Wednesday, 12 August 2015

Ode to a (lot of) cucurbit

Let's do a little quiz. What food is highly nutritious, productive, easy to grow, stores for months at room temperature, and tastes fantastic? And what food is highly underrated, wasted in copious amounts during the holiday season, and often reduced to its decorative qualities? I guess this really isn't much of a challenge for most of you... It's the winter squash of course!

Before I go any further, I should probably declare my bias and confess to a rather serious obsession with growing winter squash. In fact, this blog might equally well have been titled 'the cucurbita gardener'. Winter squash is one of the first vegetables I started growing and I consistently dedicate a quarter of my allotment to it. Last year I had the ambition to grow one squash for every week of the year and very nearly made it. Needless to say I was in over my ears with squash and as the winter progressed my skin was taking on an orange hue from all the beta-carotene I was consuming (a harmless condition known as carotenosis - I can recommend it as a healthy alternative to sunbeds, for the few of you concerned with your winter tan). Why this overt squash fetishism, you might wonder? Because it's such a fantastic food of course! A great winter squash is a rich, sweet and filling food that makes a very satisfying dish all on its own, as well as being an excellent addition to stews, stir-fries and a basis for all kinds of odd baking experiments. Furthermore, I aim to eat out of my garden as much as possible and in that respect squash is one of the more grateful crops to grow. It is fairly pest and disease-free here in Europe (apart from powdery mildew, which tends to occur only towards the end of the seasons and therefore does not really hamper fruit production), it's a storage champion, it's easy to save seed from, and it's a fascinating and beautiful plant to hang around with in the garden. What's not to like? It's a real mystery to me why winter squash is not utilized more. I suppose one reason is that a lot of the varieties out there are really not worth eating. I've had my share of bland, watery, and stringy squash, and it's easy to see how such experience could make anyone into a lifelong squash-skeptic. But there's really no comparison between the latter and a great winter squash at optimal ripeness, so please don't dismiss the whole squash family on the basis of a few of its inferior offspring! I guess you get the point, as far as I'm concerned, the neglect of the winter squash as a staple vegetable is a culinary tragedy waiting to be corrected.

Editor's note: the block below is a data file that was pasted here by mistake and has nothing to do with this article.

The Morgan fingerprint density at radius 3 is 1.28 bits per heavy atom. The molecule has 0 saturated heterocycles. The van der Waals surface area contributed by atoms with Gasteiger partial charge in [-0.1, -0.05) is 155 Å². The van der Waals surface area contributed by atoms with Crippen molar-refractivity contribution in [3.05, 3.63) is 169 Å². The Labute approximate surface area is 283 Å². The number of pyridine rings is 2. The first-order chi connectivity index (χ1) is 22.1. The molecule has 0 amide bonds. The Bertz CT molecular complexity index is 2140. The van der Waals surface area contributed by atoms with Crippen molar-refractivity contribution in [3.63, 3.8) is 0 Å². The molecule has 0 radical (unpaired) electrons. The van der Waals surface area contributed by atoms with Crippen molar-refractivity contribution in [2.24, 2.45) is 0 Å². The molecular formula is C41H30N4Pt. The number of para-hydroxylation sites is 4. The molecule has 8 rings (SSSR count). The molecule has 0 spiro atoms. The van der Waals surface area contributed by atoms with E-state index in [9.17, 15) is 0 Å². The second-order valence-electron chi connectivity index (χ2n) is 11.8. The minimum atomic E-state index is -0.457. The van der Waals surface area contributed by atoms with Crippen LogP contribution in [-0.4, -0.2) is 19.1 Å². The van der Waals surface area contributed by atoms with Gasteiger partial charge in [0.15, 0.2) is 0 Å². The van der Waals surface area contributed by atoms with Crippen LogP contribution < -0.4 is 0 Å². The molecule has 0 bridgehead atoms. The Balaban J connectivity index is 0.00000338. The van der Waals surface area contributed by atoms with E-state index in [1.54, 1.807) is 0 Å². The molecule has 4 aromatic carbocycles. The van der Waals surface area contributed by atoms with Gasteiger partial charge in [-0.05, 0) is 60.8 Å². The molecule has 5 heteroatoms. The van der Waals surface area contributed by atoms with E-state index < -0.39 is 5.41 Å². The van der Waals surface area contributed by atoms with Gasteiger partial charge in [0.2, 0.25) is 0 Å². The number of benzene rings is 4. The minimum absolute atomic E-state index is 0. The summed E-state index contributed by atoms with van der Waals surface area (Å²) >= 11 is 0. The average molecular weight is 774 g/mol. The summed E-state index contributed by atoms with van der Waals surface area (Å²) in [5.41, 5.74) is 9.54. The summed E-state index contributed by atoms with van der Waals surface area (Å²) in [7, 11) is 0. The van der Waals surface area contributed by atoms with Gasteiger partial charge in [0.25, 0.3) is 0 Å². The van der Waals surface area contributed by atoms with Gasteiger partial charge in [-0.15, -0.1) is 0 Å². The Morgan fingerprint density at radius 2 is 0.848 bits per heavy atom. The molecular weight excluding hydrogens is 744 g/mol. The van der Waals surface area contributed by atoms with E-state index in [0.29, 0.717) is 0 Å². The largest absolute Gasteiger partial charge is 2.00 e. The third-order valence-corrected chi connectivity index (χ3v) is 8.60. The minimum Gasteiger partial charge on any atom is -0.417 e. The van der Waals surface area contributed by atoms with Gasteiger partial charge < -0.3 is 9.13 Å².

The squash patch. It's seriously overcrowded, which I think is harming my yield.
Lessons learned for next year.
Any-way.. This year I'm deepening my winter squash commitment and I'm choosing quality over quantity. I've been reading up on so-called 'landrace gardening' in the past months and I've become convinced that this is the way I want to go, first and foremost for the winter squash, and then, hopefully, for a lot of the other vegetables I'm growing as well. If the concept is as new to you as it was to me, let me attempt a very basic summary... Most people (including myself) tend to buy their vegetable seeds from seed companies or, if they do save their own seed, aim to preserve existing varieties. If you do this, then essentially this means that you are working with the plant characteristics that others have selected for you. This in turn means that the seeds you buy and/or save are from plants that might be adapted to growing conditions very different from your own, including different soils and soil fertility, different (micro-)climates, different disease and pest pressures, etc. This is a perfectly good way to garden, but if you think about it a bit, it could probably be improved upon. Species evolve and environments change (not in the least, unfortunately, the climate...), so it actually makes perfect sense to try and work with these evolutionary pressures rather than against them. This is what landrace gardening (in the scientific literature it seems to be called 'evolutionary plant breeding') tries to do. The idea is that you grow out as many different varieties as possible (to maximize genetic diversity), let all of these varieties cross freely, grow out large amounts of the resulting seed, and then continuously select for the most vigourous plants that fit your personal preferences. The result, after many generations, should be your very own locally-adapted (and evolving) variety with high genetic diversity, and in possession of any of the traits that you have chosen to prioritize. Sounds great, right? I thought so too, so I'm set on testing this out on my winter squash.